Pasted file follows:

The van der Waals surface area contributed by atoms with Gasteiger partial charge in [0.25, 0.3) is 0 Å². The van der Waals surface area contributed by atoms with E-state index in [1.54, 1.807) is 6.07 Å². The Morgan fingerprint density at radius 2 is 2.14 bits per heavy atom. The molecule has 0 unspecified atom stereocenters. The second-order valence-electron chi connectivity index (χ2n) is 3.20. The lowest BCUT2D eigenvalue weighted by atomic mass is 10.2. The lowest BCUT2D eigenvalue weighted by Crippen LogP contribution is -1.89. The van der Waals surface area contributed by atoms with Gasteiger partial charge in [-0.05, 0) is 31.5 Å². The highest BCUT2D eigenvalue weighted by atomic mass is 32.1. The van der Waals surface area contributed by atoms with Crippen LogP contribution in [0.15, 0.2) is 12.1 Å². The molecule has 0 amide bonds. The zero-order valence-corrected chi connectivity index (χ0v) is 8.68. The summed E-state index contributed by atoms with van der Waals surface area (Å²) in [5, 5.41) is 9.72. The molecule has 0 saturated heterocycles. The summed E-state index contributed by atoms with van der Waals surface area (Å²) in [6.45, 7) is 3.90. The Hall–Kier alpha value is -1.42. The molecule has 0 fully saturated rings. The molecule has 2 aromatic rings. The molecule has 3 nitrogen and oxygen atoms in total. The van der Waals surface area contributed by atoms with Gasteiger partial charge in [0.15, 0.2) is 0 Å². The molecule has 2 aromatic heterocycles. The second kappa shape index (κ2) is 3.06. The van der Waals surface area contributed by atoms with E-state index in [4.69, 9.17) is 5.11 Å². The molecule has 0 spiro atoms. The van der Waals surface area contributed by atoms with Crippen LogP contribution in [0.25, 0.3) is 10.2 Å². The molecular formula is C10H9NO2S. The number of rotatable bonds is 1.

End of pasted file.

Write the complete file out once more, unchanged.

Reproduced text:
The van der Waals surface area contributed by atoms with Gasteiger partial charge in [0.25, 0.3) is 0 Å². The van der Waals surface area contributed by atoms with E-state index in [1.54, 1.807) is 6.07 Å². The Morgan fingerprint density at radius 2 is 2.14 bits per heavy atom. The molecule has 0 unspecified atom stereocenters. The second-order valence-electron chi connectivity index (χ2n) is 3.20. The lowest BCUT2D eigenvalue weighted by atomic mass is 10.2. The lowest BCUT2D eigenvalue weighted by Crippen LogP contribution is -1.89. The van der Waals surface area contributed by atoms with Gasteiger partial charge in [-0.05, 0) is 31.5 Å². The highest BCUT2D eigenvalue weighted by atomic mass is 32.1. The van der Waals surface area contributed by atoms with Crippen LogP contribution in [0.15, 0.2) is 12.1 Å². The molecule has 0 amide bonds. The zero-order valence-corrected chi connectivity index (χ0v) is 8.68. The summed E-state index contributed by atoms with van der Waals surface area (Å²) in [5, 5.41) is 9.72. The molecule has 0 saturated heterocycles. The summed E-state index contributed by atoms with van der Waals surface area (Å²) in [6.45, 7) is 3.90. The Hall–Kier alpha value is -1.42. The molecule has 0 fully saturated rings. The molecule has 2 aromatic rings. The molecule has 3 nitrogen and oxygen atoms in total. The van der Waals surface area contributed by atoms with Gasteiger partial charge in [0.15, 0.2) is 0 Å². The molecule has 2 aromatic heterocycles. The second kappa shape index (κ2) is 3.06. The van der Waals surface area contributed by atoms with E-state index in [4.69, 9.17) is 5.11 Å². The molecule has 0 spiro atoms. The van der Waals surface area contributed by atoms with Crippen LogP contribution in [0.25, 0.3) is 10.2 Å². The molecular formula is C10H9NO2S. The number of rotatable bonds is 1.